After wrapping Jesus’ body, Joseph and Nicodemus left the tomb. The stone was rolled over the entrance, leaving Jesus’ body to lie alone in the dark.

Day 2 – It was the Sabbath and the chief priests and Pharisees weren’t done with Jesus just yet. They went before Pilate to request that guards be placed at the tomb. They told Pilate that Jesus had declared He would rise from the dead in three days and the chief priests and Pharisees didn’t want Jesus’ followers to steal His body and then falsely claim that He had risen. Pilate granted their request.

The chief priests and the Pharisees headed to the tomb, taking with them a few Roman soldiers. At the tomb, the chief priests and the Pharisees “sealed” the tomb (most likely using clay, in order to leave their mark by pressing their signet rings into it). This, of course, would have been done in the presence of the Roman soldiers. Why? The soldiers were posted to make sure the disciples didn’t gain access to the tomb and the seal was used to ensure that there would be no collusion between the Roman soldiers and the disciples. If the seal was broken, both the disciples and the soldiers would be held responsible.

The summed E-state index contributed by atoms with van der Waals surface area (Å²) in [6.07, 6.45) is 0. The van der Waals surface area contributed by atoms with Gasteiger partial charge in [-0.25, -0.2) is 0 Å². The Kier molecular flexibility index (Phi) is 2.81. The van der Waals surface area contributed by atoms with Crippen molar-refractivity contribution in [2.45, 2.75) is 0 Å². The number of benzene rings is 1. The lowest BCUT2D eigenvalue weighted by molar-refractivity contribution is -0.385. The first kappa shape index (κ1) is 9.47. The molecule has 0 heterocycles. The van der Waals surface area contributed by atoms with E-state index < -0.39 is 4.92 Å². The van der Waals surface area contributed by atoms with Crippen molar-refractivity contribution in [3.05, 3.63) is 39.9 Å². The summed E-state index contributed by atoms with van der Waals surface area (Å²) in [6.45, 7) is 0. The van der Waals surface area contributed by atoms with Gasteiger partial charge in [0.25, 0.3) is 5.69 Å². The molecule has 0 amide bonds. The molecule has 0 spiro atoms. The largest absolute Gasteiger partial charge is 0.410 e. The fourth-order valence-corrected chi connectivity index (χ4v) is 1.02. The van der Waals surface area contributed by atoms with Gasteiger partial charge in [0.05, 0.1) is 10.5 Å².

Throughout that day and throughout the long, chilly night, Jesus’ body lay in the tomb as the guards stood watch just outside the entrance.

Day 3 – Jesus’ lifeless body remains in the sealed tomb. The guards have kept watch all night. No one has approached the tomb. Sunrise was moments away.

It was the beginning of a new week. While it was still dark, Mary Magdeline and Mary the mother of James and Salome gathered the spices they had prepared to anoint Jesus’ body. They made their way to the tomb in the early morning light. As they fought off the chill of that early hour, they wondered if they would be able to find help to move the stone from the entrance of the tomb.